Shawkat: Right, definitely. Um, it is slightly different, like I just started working on “Arrested Development” again, and so we’re doing a new season. But in that context it’s a little different because, it’s kind of like a one-off, and we did it for 3 years, so it feels like the fourth year, even though like 6 years are in between. Yeah, you get a kind of familiarity on a set when you’re on a TV show that’s even deeper. Because it’s not like, “this is our only chance to be together”, it’s like, “we might be doing this for the rest of our lives.” It’s not a sedated, boring version, it’s just like you get more comfortable in the character, you know, especially when it’s episodic you have pieces in every episode. It’s not like this is my arc, and this is my chance to show that arc, whereas in a film you do. It’s like this is where she changes, this is this moment, and then I’m done with that scene for good and then that’s it I’m telling one story. Whereas on a TV show, you’re telling several parts of the story of this person’s life. So essentially a different mind state and a different way you can connect to the character, maybe not as focused as it is when you’re in a film because you’re like, this is it. This is the only time I get to be this character. So there’s definitely a difference in that way. But acting-wise, you kind of approach it similarly.
And I’m a huge, crazy huge “Arrested Development” fan.
Shawkat: Oh, cool.
Like I know every line to every episode.
How is it being back with these people? And do you watch the show, like have you ever sat and watched the whole thing?
Shawkat: Yeah, you know, I hadn’t watched it since it aired, until this year. And me and Michael [Cera] were like, “should we watch this? Just to get refreshed?” So we started watching it and it was so surreal, because we started from the beginning, and I was like looking at him on the couch and looking at him on the screen and I was like “oh my god we’re like children on this, we’re like 13, 14 up there you know? Like our voices are like (high pitched noises) like so frickin high.” So it was surreal at first. But yes, now I’ve started watching it again to get refreshed. It’s been one of the coolest experiences being back. I mean, everyone is so excited. When we first started on set, Mitch was like, making a speech like “we’re all back” like it was really emotional. It’s just so unique, it’s so crazy that this happened, and the scripts are funnier than ever and it’s again, such cool company to be in, and such familiar good company.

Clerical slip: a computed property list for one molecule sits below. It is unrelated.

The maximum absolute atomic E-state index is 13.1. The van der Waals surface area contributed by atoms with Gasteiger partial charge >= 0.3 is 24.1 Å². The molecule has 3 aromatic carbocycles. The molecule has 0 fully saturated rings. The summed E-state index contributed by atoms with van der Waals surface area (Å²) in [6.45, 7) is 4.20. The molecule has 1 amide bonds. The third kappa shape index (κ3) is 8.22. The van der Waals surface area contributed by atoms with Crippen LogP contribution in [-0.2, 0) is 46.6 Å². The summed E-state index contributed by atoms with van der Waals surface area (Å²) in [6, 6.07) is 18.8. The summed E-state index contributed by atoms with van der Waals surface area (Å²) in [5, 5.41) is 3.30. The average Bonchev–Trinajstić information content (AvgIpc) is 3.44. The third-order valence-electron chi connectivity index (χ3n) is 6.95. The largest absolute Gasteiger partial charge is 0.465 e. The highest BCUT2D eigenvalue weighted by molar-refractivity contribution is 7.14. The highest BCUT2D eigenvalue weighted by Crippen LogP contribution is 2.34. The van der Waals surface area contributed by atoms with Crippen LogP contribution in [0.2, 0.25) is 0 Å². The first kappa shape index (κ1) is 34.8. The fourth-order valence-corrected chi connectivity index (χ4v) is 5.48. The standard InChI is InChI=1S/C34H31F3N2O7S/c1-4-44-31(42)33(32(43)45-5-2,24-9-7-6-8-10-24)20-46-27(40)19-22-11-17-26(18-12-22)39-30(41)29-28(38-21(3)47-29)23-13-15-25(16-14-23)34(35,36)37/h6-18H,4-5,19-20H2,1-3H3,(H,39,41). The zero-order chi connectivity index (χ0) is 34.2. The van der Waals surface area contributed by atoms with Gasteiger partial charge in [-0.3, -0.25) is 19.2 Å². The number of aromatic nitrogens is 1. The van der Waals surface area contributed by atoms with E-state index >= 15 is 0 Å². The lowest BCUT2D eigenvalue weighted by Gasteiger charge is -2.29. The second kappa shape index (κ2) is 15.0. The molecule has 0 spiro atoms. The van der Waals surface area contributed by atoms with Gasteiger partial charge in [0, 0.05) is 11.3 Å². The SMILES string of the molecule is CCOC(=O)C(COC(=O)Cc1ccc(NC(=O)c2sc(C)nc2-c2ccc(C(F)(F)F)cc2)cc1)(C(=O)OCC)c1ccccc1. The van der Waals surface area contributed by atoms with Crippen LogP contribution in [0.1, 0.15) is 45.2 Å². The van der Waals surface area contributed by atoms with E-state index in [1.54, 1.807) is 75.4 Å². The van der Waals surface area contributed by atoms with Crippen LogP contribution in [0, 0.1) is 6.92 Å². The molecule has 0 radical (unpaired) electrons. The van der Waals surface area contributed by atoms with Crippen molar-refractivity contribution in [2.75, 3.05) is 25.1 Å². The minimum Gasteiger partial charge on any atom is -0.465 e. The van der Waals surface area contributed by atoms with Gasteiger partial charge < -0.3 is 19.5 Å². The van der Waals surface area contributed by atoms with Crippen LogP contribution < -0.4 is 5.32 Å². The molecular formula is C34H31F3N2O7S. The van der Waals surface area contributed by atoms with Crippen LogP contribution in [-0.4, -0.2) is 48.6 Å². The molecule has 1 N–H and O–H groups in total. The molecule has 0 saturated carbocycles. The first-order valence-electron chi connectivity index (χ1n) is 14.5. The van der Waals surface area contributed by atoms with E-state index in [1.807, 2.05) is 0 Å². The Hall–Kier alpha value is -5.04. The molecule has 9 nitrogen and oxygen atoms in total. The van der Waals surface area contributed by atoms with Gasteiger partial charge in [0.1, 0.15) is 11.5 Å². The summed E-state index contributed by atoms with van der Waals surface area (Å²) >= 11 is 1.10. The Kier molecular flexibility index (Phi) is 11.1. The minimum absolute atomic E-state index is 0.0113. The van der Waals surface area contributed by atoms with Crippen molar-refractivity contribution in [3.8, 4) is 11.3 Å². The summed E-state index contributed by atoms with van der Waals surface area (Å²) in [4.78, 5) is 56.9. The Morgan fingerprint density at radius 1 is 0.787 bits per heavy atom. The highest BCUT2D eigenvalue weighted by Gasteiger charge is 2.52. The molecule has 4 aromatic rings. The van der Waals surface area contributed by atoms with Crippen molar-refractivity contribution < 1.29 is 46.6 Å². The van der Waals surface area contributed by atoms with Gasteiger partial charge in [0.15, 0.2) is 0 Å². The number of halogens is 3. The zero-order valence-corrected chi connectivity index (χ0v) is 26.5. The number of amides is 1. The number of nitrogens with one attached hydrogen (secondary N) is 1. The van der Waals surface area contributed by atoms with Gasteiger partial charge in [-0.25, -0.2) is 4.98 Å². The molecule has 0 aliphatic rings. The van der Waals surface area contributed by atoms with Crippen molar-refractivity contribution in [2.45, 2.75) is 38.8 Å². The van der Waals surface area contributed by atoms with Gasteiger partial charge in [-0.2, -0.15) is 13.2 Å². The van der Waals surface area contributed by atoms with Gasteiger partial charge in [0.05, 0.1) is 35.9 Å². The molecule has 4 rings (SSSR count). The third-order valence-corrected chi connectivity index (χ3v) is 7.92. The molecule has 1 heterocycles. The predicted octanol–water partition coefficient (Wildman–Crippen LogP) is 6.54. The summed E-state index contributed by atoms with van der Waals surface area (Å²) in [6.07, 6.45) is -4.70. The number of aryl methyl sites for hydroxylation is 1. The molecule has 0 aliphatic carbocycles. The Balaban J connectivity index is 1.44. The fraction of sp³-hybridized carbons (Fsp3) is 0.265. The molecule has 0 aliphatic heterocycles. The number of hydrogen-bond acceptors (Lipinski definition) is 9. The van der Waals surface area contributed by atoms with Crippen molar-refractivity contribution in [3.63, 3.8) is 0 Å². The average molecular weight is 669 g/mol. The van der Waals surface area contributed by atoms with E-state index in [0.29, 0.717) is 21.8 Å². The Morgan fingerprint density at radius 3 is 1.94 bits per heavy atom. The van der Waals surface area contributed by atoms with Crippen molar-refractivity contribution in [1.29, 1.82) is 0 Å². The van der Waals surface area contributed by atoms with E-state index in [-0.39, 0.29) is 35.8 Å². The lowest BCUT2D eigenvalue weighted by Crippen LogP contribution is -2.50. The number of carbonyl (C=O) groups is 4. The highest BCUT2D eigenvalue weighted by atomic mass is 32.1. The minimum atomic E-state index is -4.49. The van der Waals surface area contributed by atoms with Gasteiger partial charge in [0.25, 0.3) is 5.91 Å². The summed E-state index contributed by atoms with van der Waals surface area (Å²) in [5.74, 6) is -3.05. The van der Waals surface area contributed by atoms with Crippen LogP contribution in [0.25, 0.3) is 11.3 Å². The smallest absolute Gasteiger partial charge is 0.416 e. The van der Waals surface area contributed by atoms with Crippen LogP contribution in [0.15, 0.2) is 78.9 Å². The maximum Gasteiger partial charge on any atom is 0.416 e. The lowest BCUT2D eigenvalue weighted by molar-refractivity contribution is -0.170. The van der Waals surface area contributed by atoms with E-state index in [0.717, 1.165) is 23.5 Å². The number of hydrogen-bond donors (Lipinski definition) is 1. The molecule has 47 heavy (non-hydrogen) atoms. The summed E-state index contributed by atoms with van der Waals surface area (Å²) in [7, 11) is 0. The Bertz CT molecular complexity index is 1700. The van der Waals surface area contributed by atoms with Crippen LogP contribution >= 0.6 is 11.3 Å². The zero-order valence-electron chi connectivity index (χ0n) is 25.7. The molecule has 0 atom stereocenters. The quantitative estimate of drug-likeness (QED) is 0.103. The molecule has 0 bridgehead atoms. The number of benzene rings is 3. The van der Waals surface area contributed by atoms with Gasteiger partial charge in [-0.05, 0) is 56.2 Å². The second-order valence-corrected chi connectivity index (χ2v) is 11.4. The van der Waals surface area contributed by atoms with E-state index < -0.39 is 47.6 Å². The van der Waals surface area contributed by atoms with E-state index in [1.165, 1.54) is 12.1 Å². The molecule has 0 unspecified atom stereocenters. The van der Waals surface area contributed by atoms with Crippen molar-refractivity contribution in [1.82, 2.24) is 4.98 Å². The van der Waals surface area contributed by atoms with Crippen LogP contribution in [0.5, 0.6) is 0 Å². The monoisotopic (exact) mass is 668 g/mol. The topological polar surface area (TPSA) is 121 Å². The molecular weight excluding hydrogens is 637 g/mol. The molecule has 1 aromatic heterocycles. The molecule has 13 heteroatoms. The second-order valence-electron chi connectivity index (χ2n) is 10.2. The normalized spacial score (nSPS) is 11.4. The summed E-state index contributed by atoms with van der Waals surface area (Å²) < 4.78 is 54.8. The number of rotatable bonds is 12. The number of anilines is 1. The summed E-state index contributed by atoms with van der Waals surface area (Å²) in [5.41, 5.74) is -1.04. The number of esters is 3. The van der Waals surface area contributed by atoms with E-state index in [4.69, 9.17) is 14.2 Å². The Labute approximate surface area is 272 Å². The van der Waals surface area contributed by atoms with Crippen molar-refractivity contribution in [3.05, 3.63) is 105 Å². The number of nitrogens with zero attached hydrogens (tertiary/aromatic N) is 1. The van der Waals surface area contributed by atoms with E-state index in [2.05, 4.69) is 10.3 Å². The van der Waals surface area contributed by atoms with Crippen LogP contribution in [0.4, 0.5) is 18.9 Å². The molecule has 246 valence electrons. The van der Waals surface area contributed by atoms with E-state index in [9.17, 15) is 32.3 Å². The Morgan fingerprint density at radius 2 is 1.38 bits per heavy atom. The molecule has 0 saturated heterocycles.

I know what I wanted to ask you about, I saw that you were a producer of a film at one point, or you were in production. If you’re not acting, or in addition to acting, what else in the industry do you want to do? Or something outside the industry?
Shawkat: Yeah, um, I actually, not that this (gestures to a doodle she’s been drawing) is my work, but I actually paint a lot. It’s kind of this big passion, as acting is, for me over the last couple of years. I’ve been a part of some gallery shows in L.A., Paris and Mexico City, and it’s something that’s becoming, when I’m not working I’m able to focus on that, because it’s like…acting is a very strange industry in that it flows in these weird ways, I’ll be so busy for 6 months and then nothing for a couple months, so it’s hard for me to focus and stuff. SO when I’m working I’m pretty busy with that but when I’m not yeah, I like to make music, I sing in jazz bars and stuff, and then I mainly paint everyday. It’s kind of like a different side of my mind I like to use and it keeps the other one fresh and yeah, writing, I’ve been writing with some friends. And yeah, I hope to always be doing different forms of it. I think with the whole new internet media, I’m not necessarily internet savvy, but I just feel that the way that art in general will be presented to the public is going to be different. So not that acting and filming won’t be similar, but there’s something I want to be involved in that has a combination of that, to make things more accessible and maybe using my art in film, narrative and animation or stuff like that. So yeah, that’s all stuff that I try to keep up when I’m not working.
Yeah there’s a lot of integration with those things coming around with different distribution platforms. Do you have a website where you post these galleries and gigs that people can check out?
Shawkat: Yeah, it has a lot of the pictures of my art up there, and then the shows are now in the past, the Paris show just ended a couple months ago, but yeah, for future gigs it’ll be up there and I put up new photos. I haven’t put up some for the last month or so but yeah it’s called MutantAlia.com, is the website.